He entered the arena like a middleweight boxer, stretching his neck muscles left and right and making that toothy grimace of his which has been missing from the English game for 157 days. “Champing at the bit,” as Brendan Rodgers so unfortunately put it this week.
And though he was missing that little edge, like any player who had not known this kind of place since April would do, Luis Suarez’s part at the fulcrum of Liverpool revealed that 80 per cent of him equates to 100 per cent of everyone else. The game was only seven minutes old when he was heading the ball into the path of Kolo Touré as the two of them prepared a counter-attacking excursion from in front of the Liverpool defence. Alexander Buttner needed to drag Touré down to put a stop to it.
Suarez’s first good look for Liverpool at an opposition goalkeeper in five months came about five minutes later when that dreamy left foot of Jose Enrique’s clipped a looping cross which Jonny Evans could not compute the trajectory of in time to make a leap. Suarez, shirt hanging out, lurked behind him with menace, ready to go to work, though his first touch was too heavy and took the ball spinning too close to David de Gea. The striker was quick to offer a diplomatic hand to the young goalkeeper when he had followed in on him.
There were more of the Suarez trademarks which Liverpool people find so familiar now – intuiting that Victor Moses was standing behind when he spun a ball into the new signing’s path; stretching his arms out in supplication after a pass not sent to him; cupping his hands at a Moses chance missed; screaming at Touré for a mild misdemeanour. His clearest opening of the night came a little before the hour mark, when with nothing between him and De Gea he screwed a 25-yard shot wide.
There were no signs that Daniel Sturridge will not fit into the puzzle now that Suarez is back to cause Rodgers a conundrum. The Englishman retained the central role with Suarez working around him and their occasional interplay was slick, though Sturridge could not stamp his mark on the United area. The Liverpool threat, potent after United’s early charge had been quelled, never quite reached those heights again.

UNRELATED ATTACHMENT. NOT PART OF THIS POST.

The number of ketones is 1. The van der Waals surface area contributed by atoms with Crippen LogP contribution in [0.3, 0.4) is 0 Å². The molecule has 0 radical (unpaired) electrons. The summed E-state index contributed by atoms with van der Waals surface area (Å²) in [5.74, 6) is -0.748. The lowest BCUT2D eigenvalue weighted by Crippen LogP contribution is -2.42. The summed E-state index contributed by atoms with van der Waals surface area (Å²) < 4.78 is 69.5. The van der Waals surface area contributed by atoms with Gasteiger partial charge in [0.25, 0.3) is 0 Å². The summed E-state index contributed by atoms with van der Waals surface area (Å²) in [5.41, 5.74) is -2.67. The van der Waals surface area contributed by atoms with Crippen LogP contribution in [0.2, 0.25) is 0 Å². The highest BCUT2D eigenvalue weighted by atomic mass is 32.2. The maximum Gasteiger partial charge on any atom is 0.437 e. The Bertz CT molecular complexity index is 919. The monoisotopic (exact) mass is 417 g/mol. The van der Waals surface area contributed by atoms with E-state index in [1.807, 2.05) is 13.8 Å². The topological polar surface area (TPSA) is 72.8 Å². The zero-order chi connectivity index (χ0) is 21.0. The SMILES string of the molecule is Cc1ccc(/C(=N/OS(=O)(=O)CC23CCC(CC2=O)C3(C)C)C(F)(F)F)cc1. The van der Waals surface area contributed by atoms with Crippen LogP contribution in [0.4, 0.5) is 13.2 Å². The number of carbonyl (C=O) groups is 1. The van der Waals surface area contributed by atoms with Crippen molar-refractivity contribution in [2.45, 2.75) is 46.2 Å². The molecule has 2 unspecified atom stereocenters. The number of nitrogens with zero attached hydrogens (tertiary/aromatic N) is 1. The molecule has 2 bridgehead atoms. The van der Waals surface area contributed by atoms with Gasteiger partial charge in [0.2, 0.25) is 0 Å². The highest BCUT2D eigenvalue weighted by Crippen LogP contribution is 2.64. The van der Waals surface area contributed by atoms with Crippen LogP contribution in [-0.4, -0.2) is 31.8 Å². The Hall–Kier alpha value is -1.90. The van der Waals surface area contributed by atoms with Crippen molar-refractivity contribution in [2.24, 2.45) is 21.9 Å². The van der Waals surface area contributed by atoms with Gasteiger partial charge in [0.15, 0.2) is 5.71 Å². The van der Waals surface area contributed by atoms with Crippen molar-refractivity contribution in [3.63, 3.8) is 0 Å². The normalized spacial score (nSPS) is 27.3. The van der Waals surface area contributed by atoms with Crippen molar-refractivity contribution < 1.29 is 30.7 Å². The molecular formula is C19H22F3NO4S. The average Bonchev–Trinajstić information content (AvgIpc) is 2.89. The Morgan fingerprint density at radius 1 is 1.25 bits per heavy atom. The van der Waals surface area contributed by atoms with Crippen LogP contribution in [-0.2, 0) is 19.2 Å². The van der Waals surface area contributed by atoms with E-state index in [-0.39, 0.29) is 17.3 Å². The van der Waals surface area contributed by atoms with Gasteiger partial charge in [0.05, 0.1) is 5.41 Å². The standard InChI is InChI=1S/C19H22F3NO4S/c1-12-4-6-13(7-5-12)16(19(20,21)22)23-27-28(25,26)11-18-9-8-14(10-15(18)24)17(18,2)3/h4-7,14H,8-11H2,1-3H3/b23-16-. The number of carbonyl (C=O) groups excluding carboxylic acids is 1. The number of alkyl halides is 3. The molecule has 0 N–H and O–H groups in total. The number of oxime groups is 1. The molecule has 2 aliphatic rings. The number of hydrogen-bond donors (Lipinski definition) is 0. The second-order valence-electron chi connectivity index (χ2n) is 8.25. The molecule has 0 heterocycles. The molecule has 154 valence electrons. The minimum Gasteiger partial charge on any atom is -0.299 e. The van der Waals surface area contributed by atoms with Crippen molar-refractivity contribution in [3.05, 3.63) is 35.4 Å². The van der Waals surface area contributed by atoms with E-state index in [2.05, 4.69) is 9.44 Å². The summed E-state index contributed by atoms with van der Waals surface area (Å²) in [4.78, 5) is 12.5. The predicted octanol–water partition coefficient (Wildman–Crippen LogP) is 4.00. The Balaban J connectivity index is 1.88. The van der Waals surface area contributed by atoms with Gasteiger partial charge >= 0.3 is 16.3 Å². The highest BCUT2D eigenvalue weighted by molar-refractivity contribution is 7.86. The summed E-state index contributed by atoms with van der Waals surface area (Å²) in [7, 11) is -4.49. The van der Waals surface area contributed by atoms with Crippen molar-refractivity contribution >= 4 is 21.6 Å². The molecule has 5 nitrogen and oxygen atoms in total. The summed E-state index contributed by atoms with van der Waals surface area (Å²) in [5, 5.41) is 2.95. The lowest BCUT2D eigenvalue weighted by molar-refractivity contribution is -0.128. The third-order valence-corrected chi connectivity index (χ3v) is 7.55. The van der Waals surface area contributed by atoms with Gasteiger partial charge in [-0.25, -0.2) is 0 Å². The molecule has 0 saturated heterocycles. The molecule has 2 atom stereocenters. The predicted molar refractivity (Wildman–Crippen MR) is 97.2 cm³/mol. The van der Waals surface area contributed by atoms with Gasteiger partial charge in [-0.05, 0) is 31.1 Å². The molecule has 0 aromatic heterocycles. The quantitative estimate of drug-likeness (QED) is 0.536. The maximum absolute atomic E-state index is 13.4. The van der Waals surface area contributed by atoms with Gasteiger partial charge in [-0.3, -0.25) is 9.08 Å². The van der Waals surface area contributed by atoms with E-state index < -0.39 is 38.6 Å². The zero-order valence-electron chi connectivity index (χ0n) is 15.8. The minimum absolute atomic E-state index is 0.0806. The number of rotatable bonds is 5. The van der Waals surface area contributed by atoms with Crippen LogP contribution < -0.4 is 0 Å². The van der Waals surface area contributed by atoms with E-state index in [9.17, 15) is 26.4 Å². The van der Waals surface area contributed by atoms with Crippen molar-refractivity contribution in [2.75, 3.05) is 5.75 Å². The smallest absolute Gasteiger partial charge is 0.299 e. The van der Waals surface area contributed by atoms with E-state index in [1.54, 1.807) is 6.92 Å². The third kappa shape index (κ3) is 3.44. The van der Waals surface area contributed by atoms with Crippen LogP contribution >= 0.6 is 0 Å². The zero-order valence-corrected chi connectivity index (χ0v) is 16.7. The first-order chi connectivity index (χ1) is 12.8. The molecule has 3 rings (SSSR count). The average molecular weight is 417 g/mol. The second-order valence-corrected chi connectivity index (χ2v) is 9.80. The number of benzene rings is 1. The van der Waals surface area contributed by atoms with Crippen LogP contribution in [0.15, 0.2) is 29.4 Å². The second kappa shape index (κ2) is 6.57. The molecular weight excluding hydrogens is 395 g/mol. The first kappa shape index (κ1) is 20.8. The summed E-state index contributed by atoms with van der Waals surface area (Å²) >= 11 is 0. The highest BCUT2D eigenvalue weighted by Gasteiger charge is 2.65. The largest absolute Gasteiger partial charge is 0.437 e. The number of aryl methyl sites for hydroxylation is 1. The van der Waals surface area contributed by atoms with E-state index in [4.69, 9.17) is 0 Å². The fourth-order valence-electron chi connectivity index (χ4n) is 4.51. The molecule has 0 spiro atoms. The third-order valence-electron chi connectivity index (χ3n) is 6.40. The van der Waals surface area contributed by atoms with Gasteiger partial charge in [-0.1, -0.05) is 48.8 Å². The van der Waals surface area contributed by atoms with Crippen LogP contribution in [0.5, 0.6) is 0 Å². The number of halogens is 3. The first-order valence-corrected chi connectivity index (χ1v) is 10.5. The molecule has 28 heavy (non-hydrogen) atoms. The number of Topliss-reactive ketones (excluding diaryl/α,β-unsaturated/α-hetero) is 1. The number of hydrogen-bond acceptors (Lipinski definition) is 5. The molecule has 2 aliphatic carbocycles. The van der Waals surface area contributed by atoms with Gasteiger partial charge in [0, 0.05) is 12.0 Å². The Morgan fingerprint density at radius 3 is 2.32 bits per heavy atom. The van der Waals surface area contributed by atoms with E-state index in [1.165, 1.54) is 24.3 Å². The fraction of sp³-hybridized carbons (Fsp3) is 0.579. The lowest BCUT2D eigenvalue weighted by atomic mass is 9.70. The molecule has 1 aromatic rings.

There was a time, as the game drifted into its last quarter, when the symmetries between the sides were spectacular as their two recalcitrant players revealed why their managers had been so determined not to sell them to any club, at any price. Rodgers watched Suarez earn a free-kick from Phil Jones after 70 minutes and slam it straight on to the crossbar. A few minutes had elapsed when David Moyes, who had wooed Wayne Rooney with the captain’s armband, watched him wring two big saves from Simon Mignolet with shots delivered with electricity.
The difference between the sides was a United defence’s capacity to make amends for the failings of the Manchester derby. Moyes keeps saying he is getting to know about some of the players he has inherited at Old Trafford. Evans, Jones and Chris Smalling answered some questions here.
For Rodgers, there were many compensations. The satisfaction that Suarez had passed through this cauldron without incident – no dives, no square-ups, no champing and not a flicker of response to the deafening abuse that rang out intermittently. And the reminder that, though a competition is over for him, his club have rediscovered a missing 20 per cent without laying out a penny on the transfer market for it. Of course, we know that the narrative is never that quite straightforward when Suarez is the protagonist. He certainly has the potential to take this Liverpool back to Europe’s top table. Whether his temperament will allow him to do so is anyone’s guess.Reuse content